COLOMBIA: Out! American military bases! Out! Americans!


16 September 2010
COLOMBIA: Out! American military bases!  Out! Americans!

by Michele Braley
On 23 August 2010, 3000 people from eight countries gathered at the
Palenquero Air Base in Puerto Salgar, Colombia to speak out against U.S.
militarization of Colombia.  This event was the culmination of the Women and
People¹s International Summit of the Americas against Militarization that
took place 16-23 August 2010.
In a park across from the Palenquero Air Base, impassioned speakers demanded
sovereignty over their homes and land. Colombian Senator Gloria Inés Ramirez
spoke of the injustice inherent in the U.S. increasing its military presence
in her country to address narcotrafficking fueled by drug consumption in the
U.S.   Yolanda Becerra, president of the Women¹s Popular Organization told
those gathered, “We don’t want only the end to shootings, we are asking for
a peace with social justice.”
The Palenquero Air Base is an important symbol of the U.S. military
occupation in Colombia.  Palenquero is one of seven bases that U.S. military
personnel can use for the next ten years in an accord signed in October
2009.   While the Colombian Constitutional Court struck down this accord on
17 August 2010, stating that the Colombian Congress, rather than the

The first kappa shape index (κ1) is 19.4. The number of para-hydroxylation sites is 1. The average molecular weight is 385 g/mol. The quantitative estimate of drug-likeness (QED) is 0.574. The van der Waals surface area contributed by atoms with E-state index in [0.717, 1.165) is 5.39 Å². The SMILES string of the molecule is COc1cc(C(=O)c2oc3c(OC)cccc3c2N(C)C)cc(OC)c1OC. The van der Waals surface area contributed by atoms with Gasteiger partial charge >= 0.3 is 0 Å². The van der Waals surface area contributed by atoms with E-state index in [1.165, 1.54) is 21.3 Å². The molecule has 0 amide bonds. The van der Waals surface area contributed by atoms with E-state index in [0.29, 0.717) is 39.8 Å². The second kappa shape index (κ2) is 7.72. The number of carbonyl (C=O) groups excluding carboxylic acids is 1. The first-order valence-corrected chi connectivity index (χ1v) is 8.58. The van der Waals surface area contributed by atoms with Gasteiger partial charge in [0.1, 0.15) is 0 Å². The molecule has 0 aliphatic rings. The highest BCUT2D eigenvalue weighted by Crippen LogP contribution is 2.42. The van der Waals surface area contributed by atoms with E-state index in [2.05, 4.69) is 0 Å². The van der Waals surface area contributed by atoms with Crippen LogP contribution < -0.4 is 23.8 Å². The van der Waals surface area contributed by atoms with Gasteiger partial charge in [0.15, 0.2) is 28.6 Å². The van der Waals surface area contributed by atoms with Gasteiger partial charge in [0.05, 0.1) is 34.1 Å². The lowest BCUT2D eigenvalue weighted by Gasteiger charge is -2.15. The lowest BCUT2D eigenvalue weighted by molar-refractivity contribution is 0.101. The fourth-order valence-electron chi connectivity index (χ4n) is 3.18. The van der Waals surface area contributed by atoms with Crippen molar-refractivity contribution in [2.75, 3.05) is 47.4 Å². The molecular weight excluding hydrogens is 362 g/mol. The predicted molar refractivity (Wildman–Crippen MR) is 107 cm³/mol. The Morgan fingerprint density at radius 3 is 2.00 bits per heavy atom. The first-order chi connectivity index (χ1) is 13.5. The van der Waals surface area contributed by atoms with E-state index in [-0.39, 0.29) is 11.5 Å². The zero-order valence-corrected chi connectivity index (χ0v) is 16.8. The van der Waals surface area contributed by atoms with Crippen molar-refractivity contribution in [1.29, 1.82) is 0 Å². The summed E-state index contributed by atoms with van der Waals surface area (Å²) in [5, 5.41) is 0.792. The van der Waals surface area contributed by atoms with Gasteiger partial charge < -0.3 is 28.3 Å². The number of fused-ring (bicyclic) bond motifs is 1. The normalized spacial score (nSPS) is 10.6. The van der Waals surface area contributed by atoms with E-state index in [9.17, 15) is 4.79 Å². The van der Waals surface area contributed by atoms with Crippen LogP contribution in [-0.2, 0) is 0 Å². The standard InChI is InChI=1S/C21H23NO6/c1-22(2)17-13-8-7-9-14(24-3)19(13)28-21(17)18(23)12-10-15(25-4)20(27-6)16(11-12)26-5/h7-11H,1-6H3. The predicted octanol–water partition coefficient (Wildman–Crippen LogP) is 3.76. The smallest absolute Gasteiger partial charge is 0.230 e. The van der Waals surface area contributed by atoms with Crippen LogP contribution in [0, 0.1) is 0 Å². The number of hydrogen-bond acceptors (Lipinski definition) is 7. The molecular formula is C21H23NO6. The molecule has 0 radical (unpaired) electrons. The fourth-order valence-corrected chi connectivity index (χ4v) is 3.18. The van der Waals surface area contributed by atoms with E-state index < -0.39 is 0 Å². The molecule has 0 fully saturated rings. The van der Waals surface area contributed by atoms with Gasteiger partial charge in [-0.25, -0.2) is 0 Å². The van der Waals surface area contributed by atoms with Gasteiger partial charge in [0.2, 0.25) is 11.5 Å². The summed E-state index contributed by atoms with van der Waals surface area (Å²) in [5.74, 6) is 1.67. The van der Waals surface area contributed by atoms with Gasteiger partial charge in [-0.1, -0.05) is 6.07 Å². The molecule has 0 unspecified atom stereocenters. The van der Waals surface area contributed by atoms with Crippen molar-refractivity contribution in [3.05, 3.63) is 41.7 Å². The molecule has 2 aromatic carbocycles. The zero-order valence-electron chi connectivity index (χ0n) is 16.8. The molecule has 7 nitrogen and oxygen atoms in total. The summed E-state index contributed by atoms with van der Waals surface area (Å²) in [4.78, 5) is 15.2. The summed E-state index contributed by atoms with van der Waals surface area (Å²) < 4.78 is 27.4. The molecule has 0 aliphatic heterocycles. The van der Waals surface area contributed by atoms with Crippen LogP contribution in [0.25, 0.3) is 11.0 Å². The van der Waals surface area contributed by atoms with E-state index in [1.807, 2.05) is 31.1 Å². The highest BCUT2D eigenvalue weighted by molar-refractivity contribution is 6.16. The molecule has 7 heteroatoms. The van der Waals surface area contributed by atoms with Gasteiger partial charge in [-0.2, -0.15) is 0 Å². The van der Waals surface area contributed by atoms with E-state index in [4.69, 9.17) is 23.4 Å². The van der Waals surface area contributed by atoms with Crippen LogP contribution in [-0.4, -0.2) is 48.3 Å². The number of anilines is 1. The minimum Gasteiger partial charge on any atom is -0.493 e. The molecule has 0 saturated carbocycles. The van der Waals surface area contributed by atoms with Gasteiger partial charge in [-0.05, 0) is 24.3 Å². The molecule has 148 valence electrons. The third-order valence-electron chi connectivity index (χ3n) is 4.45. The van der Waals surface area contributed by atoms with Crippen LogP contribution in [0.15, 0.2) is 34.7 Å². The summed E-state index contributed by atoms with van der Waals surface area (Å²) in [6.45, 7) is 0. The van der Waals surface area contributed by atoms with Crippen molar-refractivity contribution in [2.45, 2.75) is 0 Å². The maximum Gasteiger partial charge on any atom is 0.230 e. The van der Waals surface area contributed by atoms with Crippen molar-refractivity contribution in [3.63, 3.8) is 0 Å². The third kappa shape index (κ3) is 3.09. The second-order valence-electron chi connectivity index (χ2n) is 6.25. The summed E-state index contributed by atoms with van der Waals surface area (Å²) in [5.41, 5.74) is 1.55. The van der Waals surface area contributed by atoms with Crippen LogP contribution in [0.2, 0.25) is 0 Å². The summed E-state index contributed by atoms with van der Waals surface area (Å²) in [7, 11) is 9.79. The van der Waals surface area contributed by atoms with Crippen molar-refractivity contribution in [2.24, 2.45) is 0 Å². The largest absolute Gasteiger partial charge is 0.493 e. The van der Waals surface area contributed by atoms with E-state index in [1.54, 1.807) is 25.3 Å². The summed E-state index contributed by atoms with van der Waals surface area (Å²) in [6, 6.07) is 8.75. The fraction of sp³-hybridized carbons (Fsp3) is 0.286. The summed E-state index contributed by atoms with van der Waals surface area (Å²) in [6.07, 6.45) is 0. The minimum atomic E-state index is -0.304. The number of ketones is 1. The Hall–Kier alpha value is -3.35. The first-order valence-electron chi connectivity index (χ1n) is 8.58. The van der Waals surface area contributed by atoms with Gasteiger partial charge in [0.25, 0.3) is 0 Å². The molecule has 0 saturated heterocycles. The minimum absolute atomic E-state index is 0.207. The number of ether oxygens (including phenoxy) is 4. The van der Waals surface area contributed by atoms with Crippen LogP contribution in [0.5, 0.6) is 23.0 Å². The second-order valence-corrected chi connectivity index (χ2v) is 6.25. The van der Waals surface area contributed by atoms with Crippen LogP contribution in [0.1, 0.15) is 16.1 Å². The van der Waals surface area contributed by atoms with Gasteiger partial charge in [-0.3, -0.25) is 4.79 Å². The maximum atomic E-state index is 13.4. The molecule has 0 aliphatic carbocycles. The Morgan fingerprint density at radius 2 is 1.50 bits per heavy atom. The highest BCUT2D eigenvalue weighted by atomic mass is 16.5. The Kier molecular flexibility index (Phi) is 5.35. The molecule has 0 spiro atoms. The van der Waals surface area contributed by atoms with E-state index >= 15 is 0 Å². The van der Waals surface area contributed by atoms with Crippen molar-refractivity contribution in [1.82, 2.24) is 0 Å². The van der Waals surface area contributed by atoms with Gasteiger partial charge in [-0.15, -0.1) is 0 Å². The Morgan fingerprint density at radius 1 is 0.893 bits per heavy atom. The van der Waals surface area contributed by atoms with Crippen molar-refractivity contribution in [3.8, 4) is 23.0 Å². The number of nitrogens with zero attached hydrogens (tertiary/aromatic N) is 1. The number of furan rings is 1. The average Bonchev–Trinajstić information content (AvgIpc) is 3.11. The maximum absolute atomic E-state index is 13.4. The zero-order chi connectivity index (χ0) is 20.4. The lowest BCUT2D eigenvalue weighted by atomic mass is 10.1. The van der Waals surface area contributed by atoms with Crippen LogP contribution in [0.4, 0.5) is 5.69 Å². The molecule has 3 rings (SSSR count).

President, has the authority to make the accord (read more at
) the court decision will not lead to the withdrawal of U.S.
troops, whose presence will continue under accords dating back to 1952.
The U.S. Congress has approved 46 million dollars for improvements to the
Palenquero Air Base, including eighteen million for a parking apron.  (View
the U.S. Air Force budget report for the project starting on page 217 at
According to this report, “Development of (Palenquero) provides a unique
opportunity for full spectrum operations in a critical sub region of our
hemisphere, where security and stability is under constant threat from
narcotics-funded terrorist insurgencies, anti-U.S. governments, endemic
poverty and recurring natural disasters.”  What the report does not explain
is how a 46 million dollar military response will address the poverty that
the U.S. Air Force believes is leading to instability in the region.
Indeed, aerial fumigations carried out under the Department of Defense
already add to poverty in the region by destroying food crops, polluting
water sources, and sickening animals and people.
The report further notes, “Limited restrictions on U.S. freedom of action by
partner nations” is a principle of the U.S. Air Force base development
program. With little ability to restrict U.S. freedom of action, Colombia
becomes a willing if silent partner in any U.S. aggression, inside or
outside the country.
Numerous speakers emphasized this potential for violation of individual,
community, and state sovereignty under the accord, which will prevent the
Colombian government from holding the U.S. military accountable for its
actions and the behavior of U.S. soldiers.  Of particular concern to the
women¹s groups who organized the Summit is the increase in teen pregnancy
and prostitution that often accompanies an increase in military presence.
Nevertheless, the collective will of the participants to resist these abuses
was apparent at the meetings and in the theme of the Summit: “My body is my
house, my house is my territory. I will not surrender the keys!”

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